Small Town Etiquette:
Top Ten Guidelines

The following tips are written in all seriousness. Do NOT take them lightly!


RULE #10: Always remember to use your manners.

Whenever you are visiting a small town, particularly a small town in the South, "Yes, ma'am" and "No, sir" are essential to making a great first impression. No matter where you're from, you're more likely to be talked about favorably by the locals if you use great manners and little slang.

RULE #9: Never talk about someone unless you're certain your listener is not related to them.

There are families in Monticello that have been around since land was first deeded to settlers in the state. Roots run deep. To further this matter, everyone's grown up together, meaning you have high school sweethearts, best friends...one close-knit society. If you want my advice, never criticize or discuss another person on your first five visits to town...it's just not safe.
RULE #8: Gossiping is healthy, necessary and a way of life. Get over it.
By the way, it's not technically called "gossiping." Discussing other folks in town is simply a way to show your concern or interest in their well-being. Everything you do (or don't do) is carefully scrutinized by the Monticello Grapevine, so don't screw up or you'll be their next subject.

RULE #7: When people are walking across the road, always stop your vehicle.
In Monticello, crosswalks are basically unnecessary. Feel safe to take off across any major highway or back country road...drivers will stop and probably wave hello. However, do watch for little old ladies - they can't alway see over the steering wheel and may run you down in their Lincoln Towncars.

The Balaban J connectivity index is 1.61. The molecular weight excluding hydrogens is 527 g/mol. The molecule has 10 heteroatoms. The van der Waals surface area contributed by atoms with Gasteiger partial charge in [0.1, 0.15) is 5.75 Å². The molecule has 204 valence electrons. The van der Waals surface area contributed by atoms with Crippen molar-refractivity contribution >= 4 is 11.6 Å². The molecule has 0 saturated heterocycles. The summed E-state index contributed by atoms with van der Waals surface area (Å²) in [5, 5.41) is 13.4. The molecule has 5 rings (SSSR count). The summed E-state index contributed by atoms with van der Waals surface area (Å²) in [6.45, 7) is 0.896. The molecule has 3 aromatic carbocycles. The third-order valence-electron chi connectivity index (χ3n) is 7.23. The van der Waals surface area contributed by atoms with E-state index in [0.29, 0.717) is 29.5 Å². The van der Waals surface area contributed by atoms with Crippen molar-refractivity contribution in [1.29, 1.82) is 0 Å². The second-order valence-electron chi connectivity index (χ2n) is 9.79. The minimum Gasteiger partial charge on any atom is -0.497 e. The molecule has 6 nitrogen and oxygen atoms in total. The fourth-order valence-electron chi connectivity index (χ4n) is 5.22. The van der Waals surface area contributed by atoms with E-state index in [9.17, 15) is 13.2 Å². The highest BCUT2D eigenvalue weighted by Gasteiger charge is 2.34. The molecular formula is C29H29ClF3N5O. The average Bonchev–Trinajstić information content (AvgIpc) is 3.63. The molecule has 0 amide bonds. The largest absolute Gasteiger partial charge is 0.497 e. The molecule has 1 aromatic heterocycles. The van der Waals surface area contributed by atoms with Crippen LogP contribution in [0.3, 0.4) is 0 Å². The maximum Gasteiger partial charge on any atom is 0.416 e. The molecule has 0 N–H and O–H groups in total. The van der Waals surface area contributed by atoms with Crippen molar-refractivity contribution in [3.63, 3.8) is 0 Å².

RULE #6: Don't ever do something you don't want people to find out about.
This ties in with Rule #8. You never know who is watching and, like a popular e-mail once said, if you say a naughty word, your parents will know about it before you get home. Be paranoid, very paranoid.
(This rule is otherwise known as, "The Curse of the Small Town.")


RULE #5: Do not use sports, religion or politics as conversation starters,
unless you want to start an argument.
Not only is Monticello firmly planted in the "Bible Belt," there's a plethora of Gators and Seminoles, as well as many NRA supporters. It's just not safe and may lose you possible friends and allies. Another tip - always stand by what you think. Locals respect backbones...even if you're wrong.

RULE #4: Weddings and funerals are big deals.
If you forget either of these, leave town. Everyone attends and the more people there are, the more popular the person in question. Besides, there's not a whole lot else to do, so you may as well attend.

RULE #3: If you have a truck, get pipes and a steel whip antenna.
Yes, that unearthly noise you hear roaring its way through town belongs to someone's truck. Pipes are in, as are whip antennaes. After a while, you'll be able to identify your friends by their pipes...no lie. So, head on down to Stewart's BP and get some welded on.

RULE #2: Whenever someone waves at you, wave back, even if you don't know them.
This is a key factor to making friends in a small town. Waving is not an insult (like it is in Miami), nor is it optional - it's mandatory. If you don't wave at someone, be prepared to have your name tossed in the grapevine for further speculation as to what your attitude problem is due to. All it takes is one missed wave and you're forever excluded.

RULE #1: Finally, in Monticello, Southern pride is prevalent and not something taken lightly.
You'll see Dixie Outfitters T-shirts, Wranglers, Stetsons and feed caps, plus several spit cups. Guns, pocket knives and fishing poles are also rather common. Please do not think "Deliverance," because that's not how Monticello is at all...that would be our neighbors down in Dixie County! I would say we're more of a "Gone With The Wind" type town - we have the antebellum houses, debutantes and all the drama you need. When in the South, do as the Southerners do. Trust me.

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